Pollute at Your Own Risk: Where We Stand in the Cause of Red Tide
By Loret Haas-Hanser
In its entirety, the ocean covers over 70% of the planet, and is home to 50-80% of all life on earth. Constituting the largest ecosystem in the world, it is not shocking that the ocean copes with many issues impacting the chemistry, quality, and life that swims betwixt the waves. Marine pollution is a commonly addressed issue that has become a topic of priority in the past few decades, and rightfully so. Pollution on any and every level is causing irreversible damage to our planet’s oceans, and it can be directly correlated to human neglect. Plastic, gasoline, sewage and other miscellaneous pollutants are constantly barraging the ocean. However, new evidence suggests that chemical pollutants, specifically aerosols, are more detrimental than previously anticipated, as they are proactively damaging life in the ocean by increasing harmful algae blooms such as red tide.
Algae exists as a divergent faction of single-celled photosynthetic organisms, some of which can be ecologically beneficial. Certain algae provide nutrient cycling, and aid the production of oxygen and are integral to maintaining a healthy oceanic environment. However, other branches of algae can be incredibly toxic. “Red tide” is the general term used to describe a harmful algal bloom (HAB), which is constituted by overgrowth of algae and phytoplankton known as dinoflagellates. Dinoflagellates play a large role in maintaining oceanic homeostasis, as their presence depends on variables such as temperature and salinity. The effects of red tide can be incredibly degenerating, and in extreme circumstances, can be fatal for marine life and can cause serious issues such as respiratory, gastrointestinal and neurological problems in humans when exposed.
Through research on atmospheric processes, researchers have concluded that aerosols can be absorbed and deposited onto the ocean surface. As a form of pollution, aerosols in the ocean manipulate oxygen levels and increase acidity (pH). Interestingly, aerosols, once absorbed, can additionally increase solubility for other chemicals and metals such as iron. By increasing the usage of aerosols, we are actively feeding more metal and harmful compounds into the ocean. This in turn, feeds into harmful algae blooms such as red tide.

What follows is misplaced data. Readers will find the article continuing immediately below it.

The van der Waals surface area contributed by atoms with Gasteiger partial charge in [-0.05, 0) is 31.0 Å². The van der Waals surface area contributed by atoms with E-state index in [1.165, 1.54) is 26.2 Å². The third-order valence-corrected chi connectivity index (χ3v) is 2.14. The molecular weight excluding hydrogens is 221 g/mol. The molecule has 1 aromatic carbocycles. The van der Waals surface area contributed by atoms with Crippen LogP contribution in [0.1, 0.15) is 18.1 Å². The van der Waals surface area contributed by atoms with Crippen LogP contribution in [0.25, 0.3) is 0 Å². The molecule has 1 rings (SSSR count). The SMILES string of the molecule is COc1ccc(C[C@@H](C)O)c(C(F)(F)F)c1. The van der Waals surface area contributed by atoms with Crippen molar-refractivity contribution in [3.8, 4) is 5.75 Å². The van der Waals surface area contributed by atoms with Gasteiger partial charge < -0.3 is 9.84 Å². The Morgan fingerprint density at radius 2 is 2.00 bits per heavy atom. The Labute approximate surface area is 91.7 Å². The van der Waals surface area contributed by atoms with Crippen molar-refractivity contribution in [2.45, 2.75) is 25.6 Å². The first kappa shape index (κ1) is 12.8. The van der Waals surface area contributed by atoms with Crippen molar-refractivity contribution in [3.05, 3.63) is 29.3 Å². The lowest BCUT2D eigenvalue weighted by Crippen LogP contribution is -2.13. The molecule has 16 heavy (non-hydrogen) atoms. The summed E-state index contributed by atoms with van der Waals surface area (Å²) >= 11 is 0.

Algae is an organism that can be beneficial to oceanic environments when produced in normal capacity. Unfortunately, overgrowth of any algae can have harmful implications on the ocean. Algae and minute factors of the ocean are not variables humanity commonly thinks about. When we think of the ocean, we think of coral reefs, sharks, commercialized types of fish like salmon and tuna, and activities such as family vacations, fourth of July, and other memorable gifts given to society by the ocean. Thinking about bacteria, microorganisms and algae is not common- they are so minute that they slip past our knowledge, which is a mindset that needs to end. Algae is a necessary component to maintaining homeostasis in the ocean. Every red tide outbreak kills fish, changes salinity and acidity and can have detrimental health effects on humans. Existing as the largest ecosystem on the planet, giving sustenance and life to billions on a global scale, the ocean deserves respect from humankind.
A note from the author: As a Florida native, I spent weekends and holidays on the beach throughout my adolescence. I’ve seen the damage humans inflict on the ocean firsthand. Oil spills, plastic, algae blooms, waters littered with dead fish...it’s devastating. Please be thoughtful and consider your actions in relation to the ocean. Decrease the use of plastics, properly dispose of chemicals, cut down on aerosols (the ocean and equator will thank you for this one), and most importantly, be cognizant of the impact that you can have on this planet.
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Ito, T., Nenes, A., Johnson, M. S., Meskhidze, N., & Deutsch, C. (2016). Acceleration of oxygen decline in the tropical Pacific over the past decades by aerosol pollutants. Nature Geoscience, 9(6), 443.